Tuesday, July 14, 2015

Raising Doubts against Breathalyzer Results

In every Florida driver’s license is the statement, “Operator of a motor vehicle constitutes consent to any sobriety test required by law.” This means that if an officer stops you because he or she has reasonable cause to suspect you of driving under the influence, you are legally bound to take the breath test, when asked by a traffic officer, to determine your blood alcohol content (BAC). Refusal to take the test would mean the risk of losing your right to drive legally. License suspension for those charged with DUI can last for up to 12 months for first-time offenders, and 18 months for the second and third.

If a DUI case involves property damage or injury, the charge may be considered a felony, which means tougher penalties of imprisonment and huge fines for the offender. Felony DUIs often lead to trials where prosecutors usually use the defendant’s refusal to take a breathalyzer test as a sign of guilt. But there are justifiable cases for a refusal which juries take into consideration.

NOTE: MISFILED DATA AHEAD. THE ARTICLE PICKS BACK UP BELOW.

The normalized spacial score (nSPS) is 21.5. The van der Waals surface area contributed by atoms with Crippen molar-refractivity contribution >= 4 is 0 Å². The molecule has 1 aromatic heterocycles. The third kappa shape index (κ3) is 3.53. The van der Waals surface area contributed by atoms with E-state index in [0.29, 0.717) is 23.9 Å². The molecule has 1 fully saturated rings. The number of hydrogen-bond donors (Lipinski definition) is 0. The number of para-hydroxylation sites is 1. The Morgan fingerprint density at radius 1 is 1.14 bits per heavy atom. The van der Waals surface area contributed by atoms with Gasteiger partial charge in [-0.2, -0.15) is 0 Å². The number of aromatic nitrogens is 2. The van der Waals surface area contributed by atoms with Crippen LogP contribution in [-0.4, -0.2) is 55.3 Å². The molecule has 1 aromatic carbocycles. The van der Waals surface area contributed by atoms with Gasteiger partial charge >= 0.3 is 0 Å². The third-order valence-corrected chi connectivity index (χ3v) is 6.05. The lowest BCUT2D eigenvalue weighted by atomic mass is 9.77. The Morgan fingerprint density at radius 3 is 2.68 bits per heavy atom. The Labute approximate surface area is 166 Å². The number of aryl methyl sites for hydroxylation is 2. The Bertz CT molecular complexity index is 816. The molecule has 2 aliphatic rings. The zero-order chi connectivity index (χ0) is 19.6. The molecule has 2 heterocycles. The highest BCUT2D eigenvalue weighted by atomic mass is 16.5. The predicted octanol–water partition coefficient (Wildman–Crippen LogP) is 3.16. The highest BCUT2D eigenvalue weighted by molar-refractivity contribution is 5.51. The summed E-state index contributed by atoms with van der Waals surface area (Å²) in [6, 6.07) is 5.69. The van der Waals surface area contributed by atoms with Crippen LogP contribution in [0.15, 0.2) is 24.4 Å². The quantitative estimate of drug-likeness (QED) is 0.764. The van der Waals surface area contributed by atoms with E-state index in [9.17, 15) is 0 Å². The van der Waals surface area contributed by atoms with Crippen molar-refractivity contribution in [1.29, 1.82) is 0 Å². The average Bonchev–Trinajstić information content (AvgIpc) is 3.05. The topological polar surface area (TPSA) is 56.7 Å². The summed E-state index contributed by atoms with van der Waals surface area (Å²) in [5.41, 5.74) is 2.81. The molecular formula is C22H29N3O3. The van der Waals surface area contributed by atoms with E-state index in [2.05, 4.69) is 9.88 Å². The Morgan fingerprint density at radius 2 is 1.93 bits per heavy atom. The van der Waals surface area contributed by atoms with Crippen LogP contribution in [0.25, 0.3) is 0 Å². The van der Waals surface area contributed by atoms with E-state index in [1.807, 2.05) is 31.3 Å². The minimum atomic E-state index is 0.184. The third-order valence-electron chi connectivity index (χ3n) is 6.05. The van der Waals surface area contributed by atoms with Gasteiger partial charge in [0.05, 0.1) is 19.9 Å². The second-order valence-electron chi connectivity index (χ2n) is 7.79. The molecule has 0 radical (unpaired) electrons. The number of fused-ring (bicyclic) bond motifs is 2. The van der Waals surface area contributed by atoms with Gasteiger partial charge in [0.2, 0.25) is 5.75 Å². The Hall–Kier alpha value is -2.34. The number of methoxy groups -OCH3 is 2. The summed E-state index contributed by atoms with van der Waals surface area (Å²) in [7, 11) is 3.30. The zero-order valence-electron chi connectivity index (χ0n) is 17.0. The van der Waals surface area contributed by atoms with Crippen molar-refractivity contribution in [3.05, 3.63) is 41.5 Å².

On the other hand, even if an individual takes the test, a good criminal defense attorney can, within bounds, come up with multiple arguments to raise questions against the result’s evidentiary value. There are many factors that can affect and render these tests dubious, among them, the defendant’s illness, medication, mouth appliances the person may be wearing, activities engaged in prior to the test, as well as atmospheric pressure, and even the condition of the machine itself.

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